As lawyers we are often prone to hyperbole. But the Justice Secretary’s suggestion that “the requirement for corroboration has failed Scotland” perhaps overstates the case for the prosecution.

Suggesting it is based in “a different age” before DNA or CCTV, and that times have changed, is somewhat puzzling. Given that times have changed and that there is DNA and CCTV, is it not more likely that there will be corroboration?

Corroboration has served taxpayers well. It is a simple, unbiased, and quite frankly, in the majority of cases, not too rigorous test, to apply to say whether or not a case should be prosecuted.

It has its problems and they need to be addressed. If a crime is committed in private, there may be only one witness. In these circumstances, it may be necessary to consider whether there should be exceptions to the general rule, but to have as our starting point a requirement that there are two sources to suggest that a crime has been committed is a test which has served this nation well: a complainer who claims he has been assaulted and injuries consistent with assault.

In the absence of this simple test, how can a prosecutor decide who is to be prosecuted? Is it simply who the police believe? Do we have categories of cases where an accused person is automatically prosecuted and others where they are not?

In these circumstances a sweeping statement such as “an emphasis on quality” is in fact meaningless. Changes to jury voting numbers are irrelevant to summary procedure.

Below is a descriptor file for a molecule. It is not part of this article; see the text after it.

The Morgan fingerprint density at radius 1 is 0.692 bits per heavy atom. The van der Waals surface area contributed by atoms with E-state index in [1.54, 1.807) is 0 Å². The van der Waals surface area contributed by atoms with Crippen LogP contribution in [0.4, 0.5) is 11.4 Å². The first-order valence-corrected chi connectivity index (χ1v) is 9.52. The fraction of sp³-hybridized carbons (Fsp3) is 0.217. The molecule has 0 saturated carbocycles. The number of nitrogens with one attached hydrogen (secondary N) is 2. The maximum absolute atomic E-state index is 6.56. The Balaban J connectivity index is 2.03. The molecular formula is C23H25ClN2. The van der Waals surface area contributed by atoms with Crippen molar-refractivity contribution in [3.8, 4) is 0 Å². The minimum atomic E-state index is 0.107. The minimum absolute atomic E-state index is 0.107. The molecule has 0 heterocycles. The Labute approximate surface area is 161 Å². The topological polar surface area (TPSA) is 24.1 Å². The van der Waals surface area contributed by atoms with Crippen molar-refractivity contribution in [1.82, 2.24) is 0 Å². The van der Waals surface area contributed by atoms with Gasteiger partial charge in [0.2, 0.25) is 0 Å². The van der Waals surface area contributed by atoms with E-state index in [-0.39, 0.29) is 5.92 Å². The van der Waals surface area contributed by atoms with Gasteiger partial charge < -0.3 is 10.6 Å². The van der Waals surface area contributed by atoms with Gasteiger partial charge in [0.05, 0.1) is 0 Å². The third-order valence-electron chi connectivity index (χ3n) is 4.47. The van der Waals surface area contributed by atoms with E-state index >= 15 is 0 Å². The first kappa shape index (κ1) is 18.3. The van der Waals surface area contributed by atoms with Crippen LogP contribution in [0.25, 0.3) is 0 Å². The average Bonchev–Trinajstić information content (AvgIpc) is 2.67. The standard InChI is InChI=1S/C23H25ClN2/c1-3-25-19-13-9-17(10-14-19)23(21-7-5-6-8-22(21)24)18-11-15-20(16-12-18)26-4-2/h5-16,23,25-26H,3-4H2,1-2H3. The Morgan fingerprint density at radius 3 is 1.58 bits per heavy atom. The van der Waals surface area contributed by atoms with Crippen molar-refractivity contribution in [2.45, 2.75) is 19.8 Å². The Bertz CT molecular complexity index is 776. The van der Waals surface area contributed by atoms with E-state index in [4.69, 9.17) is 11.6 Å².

Is it too much to ask that there is other evidence to suggest that a crime has been committed? In this respect corroboration has been a bastion of our law, providing protection for our citizens against wrongful accusations and ensuring public money is not wasted on cases where there simply isn’t enough evidence.

What if the complainer is a good liar? Must a sheriff always be bound to convict? What additional guidance will be given to the fact finder?

Does a prosecutor have to prosecute every allegation? Frequently people have vested interests in making allegations. Does the taxpayer have to fund every allegation?

Often an accused person in such a situation has never been in trouble, and equally often they have a lot to lose: involvement with their children, their job. The pressures are such that people often contemplate suicide.

May I propose an alternative to guessing whether or not the person is telling the truth? Let’s insist in at least another source of evidence that the crime has been committed. Thereafter, let’s carefully look at the laws of evidence in relation to identification. In those cases where there is only one source of evidence but that source is compelling, let’s consider how the law can be amended to ensure that the victims in these cases receive justice.

It may be that in cases such as these, the sheriff can direct a jury that if they believe the complainer and are satisfied on corroborated evidence that a crime has been committed, they are entitled to convict.

In summary cases it is difficult to see a better safeguard than corroboration.

But, to abolish corroboration simply because in a small minority of cases it does not do the victims justice is in my opinion throwing the baby out with the bathwater, and as a general rule corroboration should be retained in the exceptions clearly defined.

Protection of the innocent must be the primary concern of our justice system. The removal of the requirement of corroboration is likely to lead to innocent people being convicted of crimes, not only crimes that they did not commit but crimes that didn’t even happen.

Charles Ferguson is the principal of Charles Ferguson Solicitor Advocate Ltd, Hamilton